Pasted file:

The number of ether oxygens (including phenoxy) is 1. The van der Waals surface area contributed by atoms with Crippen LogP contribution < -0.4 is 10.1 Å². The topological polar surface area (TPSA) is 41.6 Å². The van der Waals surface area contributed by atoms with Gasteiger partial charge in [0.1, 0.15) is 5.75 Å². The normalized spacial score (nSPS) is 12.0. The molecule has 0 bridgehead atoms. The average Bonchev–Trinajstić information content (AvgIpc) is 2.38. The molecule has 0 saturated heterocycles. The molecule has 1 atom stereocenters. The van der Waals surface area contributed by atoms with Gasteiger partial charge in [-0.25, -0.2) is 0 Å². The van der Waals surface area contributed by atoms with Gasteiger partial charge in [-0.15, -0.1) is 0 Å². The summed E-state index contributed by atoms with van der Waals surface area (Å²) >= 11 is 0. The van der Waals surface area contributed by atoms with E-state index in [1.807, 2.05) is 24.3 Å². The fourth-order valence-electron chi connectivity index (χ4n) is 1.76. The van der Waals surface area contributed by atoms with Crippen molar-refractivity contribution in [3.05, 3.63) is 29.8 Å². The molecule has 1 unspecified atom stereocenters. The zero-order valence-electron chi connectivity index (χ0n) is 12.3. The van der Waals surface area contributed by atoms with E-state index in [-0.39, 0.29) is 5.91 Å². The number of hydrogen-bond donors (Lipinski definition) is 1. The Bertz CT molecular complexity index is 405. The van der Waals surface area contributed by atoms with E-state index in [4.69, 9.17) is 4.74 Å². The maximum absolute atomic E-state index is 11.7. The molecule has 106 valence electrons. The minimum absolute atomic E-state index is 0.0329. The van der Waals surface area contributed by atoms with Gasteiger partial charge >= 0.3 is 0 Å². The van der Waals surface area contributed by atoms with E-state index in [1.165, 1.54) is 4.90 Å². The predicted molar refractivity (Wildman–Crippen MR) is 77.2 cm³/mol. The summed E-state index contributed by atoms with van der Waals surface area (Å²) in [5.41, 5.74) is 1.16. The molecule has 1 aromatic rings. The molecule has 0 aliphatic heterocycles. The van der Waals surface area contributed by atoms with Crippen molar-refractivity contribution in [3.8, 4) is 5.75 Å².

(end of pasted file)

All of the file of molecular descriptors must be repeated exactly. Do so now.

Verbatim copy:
The number of ether oxygens (including phenoxy) is 1. The van der Waals surface area contributed by atoms with Crippen LogP contribution < -0.4 is 10.1 Å². The topological polar surface area (TPSA) is 41.6 Å². The van der Waals surface area contributed by atoms with Gasteiger partial charge in [0.1, 0.15) is 5.75 Å². The normalized spacial score (nSPS) is 12.0. The molecule has 0 bridgehead atoms. The average Bonchev–Trinajstić information content (AvgIpc) is 2.38. The molecule has 0 saturated heterocycles. The molecule has 1 atom stereocenters. The van der Waals surface area contributed by atoms with Gasteiger partial charge in [-0.25, -0.2) is 0 Å². The van der Waals surface area contributed by atoms with Gasteiger partial charge in [-0.15, -0.1) is 0 Å². The summed E-state index contributed by atoms with van der Waals surface area (Å²) >= 11 is 0. The van der Waals surface area contributed by atoms with E-state index in [1.807, 2.05) is 24.3 Å². The fourth-order valence-electron chi connectivity index (χ4n) is 1.76. The van der Waals surface area contributed by atoms with Crippen molar-refractivity contribution in [3.05, 3.63) is 29.8 Å². The molecule has 1 unspecified atom stereocenters. The zero-order valence-electron chi connectivity index (χ0n) is 12.3. The van der Waals surface area contributed by atoms with E-state index in [-0.39, 0.29) is 5.91 Å². The number of hydrogen-bond donors (Lipinski definition) is 1. The Bertz CT molecular complexity index is 405. The van der Waals surface area contributed by atoms with E-state index in [4.69, 9.17) is 4.74 Å². The maximum absolute atomic E-state index is 11.7. The molecule has 106 valence electrons. The minimum absolute atomic E-state index is 0.0329. The van der Waals surface area contributed by atoms with Gasteiger partial charge >= 0.3 is 0 Å². The van der Waals surface area contributed by atoms with E-state index in [1.165, 1.54) is 4.90 Å². The predicted molar refractivity (Wildman–Crippen MR) is 77.2 cm³/mol. The summed E-state index contributed by atoms with van der Waals surface area (Å²) in [5.41, 5.74) is 1.16. The molecule has 1 aromatic rings. The molecule has 0 aliphatic heterocycles. The van der Waals surface area contributed by atoms with Crippen molar-refractivity contribution in [3.8, 4) is 5.75 Å².